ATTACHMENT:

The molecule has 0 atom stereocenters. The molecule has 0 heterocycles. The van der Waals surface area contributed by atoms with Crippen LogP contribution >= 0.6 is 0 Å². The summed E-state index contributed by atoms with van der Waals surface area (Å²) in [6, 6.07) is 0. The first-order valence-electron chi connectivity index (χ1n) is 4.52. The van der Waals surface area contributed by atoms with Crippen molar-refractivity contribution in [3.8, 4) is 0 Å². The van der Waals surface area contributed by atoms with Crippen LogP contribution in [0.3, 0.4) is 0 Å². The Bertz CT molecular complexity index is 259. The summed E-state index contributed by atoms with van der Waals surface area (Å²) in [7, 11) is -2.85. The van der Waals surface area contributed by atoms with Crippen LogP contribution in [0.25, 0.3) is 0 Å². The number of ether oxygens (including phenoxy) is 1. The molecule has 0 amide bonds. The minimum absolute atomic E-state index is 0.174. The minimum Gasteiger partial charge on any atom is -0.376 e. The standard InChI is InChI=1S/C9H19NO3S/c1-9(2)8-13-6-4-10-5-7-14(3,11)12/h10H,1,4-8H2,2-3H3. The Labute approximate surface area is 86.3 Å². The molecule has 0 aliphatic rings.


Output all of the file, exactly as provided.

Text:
The molecule has 0 atom stereocenters. The molecule has 0 heterocycles. The van der Waals surface area contributed by atoms with Crippen LogP contribution >= 0.6 is 0 Å². The summed E-state index contributed by atoms with van der Waals surface area (Å²) in [6, 6.07) is 0. The first-order valence-electron chi connectivity index (χ1n) is 4.52. The van der Waals surface area contributed by atoms with Crippen molar-refractivity contribution in [3.8, 4) is 0 Å². The van der Waals surface area contributed by atoms with Crippen LogP contribution in [0.3, 0.4) is 0 Å². The Bertz CT molecular complexity index is 259. The summed E-state index contributed by atoms with van der Waals surface area (Å²) in [7, 11) is -2.85. The van der Waals surface area contributed by atoms with Crippen LogP contribution in [0.25, 0.3) is 0 Å². The number of ether oxygens (including phenoxy) is 1. The molecule has 0 amide bonds. The minimum absolute atomic E-state index is 0.174. The minimum Gasteiger partial charge on any atom is -0.376 e. The standard InChI is InChI=1S/C9H19NO3S/c1-9(2)8-13-6-4-10-5-7-14(3,11)12/h10H,1,4-8H2,2-3H3. The Labute approximate surface area is 86.3 Å². The molecule has 0 aliphatic rings.